Following the sale and division of the estate in the 1920s, The Towers Gate Lodge was extended at the rear and converted to a private residence and public house/lounge bar which remained open until the mid 1990s. During that time many Irish showbands and singers including “The Indians” and the late Joe Dolan entertained many people from near and far. Following the sale of The Towers as a public house in the 1990s, the lounge bar extension, the front steps and doorway was removed. The Towers Gate Lodge remains in private ownership and is a protected structure located at Russellstown Cross, Palatine, Co. Carlow on the L1009.
Chain Lodge is the second largest of the gate lodges of Duckett’s Grove and serves as the northern entrance to Duckett’s Grove. Chain Lodge has been extended in recent years with two small porches added, one to the north and one to the east. Chain Lodge is currently in private ownership and located on the R418 close to the Carlow/Kildare border.
The Iron House
The Iron House served the south/south eastern entrance to Duckett’s Grove. This gate lodge, made of galvanised corrugated metal, was ornate in character and of gothic design with decorative entrance railings and gates. The Iron House was in private ownership before it was demolished in the 1980’s. It’s last resident was John Byrne, cousin of John Sweeney of Kneestown, Duckett’s Grove. The Iron House was located on the L1009 close to Friarstown Cross.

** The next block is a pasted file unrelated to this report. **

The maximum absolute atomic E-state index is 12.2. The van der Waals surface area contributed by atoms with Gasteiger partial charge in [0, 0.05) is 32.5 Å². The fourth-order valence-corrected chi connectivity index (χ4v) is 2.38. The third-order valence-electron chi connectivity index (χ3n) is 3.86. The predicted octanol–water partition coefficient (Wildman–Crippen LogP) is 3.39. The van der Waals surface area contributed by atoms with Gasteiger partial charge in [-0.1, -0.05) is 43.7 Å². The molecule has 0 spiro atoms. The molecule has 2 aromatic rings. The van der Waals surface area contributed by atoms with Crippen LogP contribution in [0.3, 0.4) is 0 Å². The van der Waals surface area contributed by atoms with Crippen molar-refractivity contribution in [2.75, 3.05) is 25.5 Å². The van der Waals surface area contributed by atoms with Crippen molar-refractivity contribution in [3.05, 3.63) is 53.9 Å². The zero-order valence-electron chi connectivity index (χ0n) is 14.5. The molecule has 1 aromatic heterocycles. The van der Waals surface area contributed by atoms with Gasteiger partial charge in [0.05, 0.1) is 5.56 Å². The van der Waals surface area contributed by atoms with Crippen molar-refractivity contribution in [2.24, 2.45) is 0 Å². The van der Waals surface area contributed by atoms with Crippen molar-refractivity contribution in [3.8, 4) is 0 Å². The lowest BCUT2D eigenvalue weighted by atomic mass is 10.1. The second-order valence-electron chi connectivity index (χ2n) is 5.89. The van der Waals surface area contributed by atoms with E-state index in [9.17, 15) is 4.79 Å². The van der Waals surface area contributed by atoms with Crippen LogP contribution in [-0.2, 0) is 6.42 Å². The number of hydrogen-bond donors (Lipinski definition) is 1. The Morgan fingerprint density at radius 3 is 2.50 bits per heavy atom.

The History of Gate Lodges & The Gatekeeper:
Gates to castles, monasteries and cities had existed for centuries, but the small lodge at the entrance to the country mansion was a trend in the 18th and 19th century. The gates with their lodges were initially built to retain animals and at the same time to prevent unwanted guests or intruders. Within the following 150 years gate lodges changed from their initial function to a status statement of grandeur and wealth. Landowners and gentry expressed their wealth, power and authority by having a strong visual statement at the main entrance leading to the ‘big house’. This expression was carried through by exceptional workmanship used on main entrances to these estates, with the intent of creating a statement and good impression to the visitor before arriving at the ‘big house’.
The style of the gate lodges changed over the years from a classical style in the 18th century to more decorative structures in the 19th century. This inspiration and change was due to the romantic movement. Gate lodges were built in a vast range of different architectural styles ranging from simplistic styles such as ‘The Iron House’ gate lodge of Duckett’s Grove to the gothic “Towers’ gate lodge which still exists today. This was the beginning of a new style of gate lodge and a new career in the gatekeeper or porter.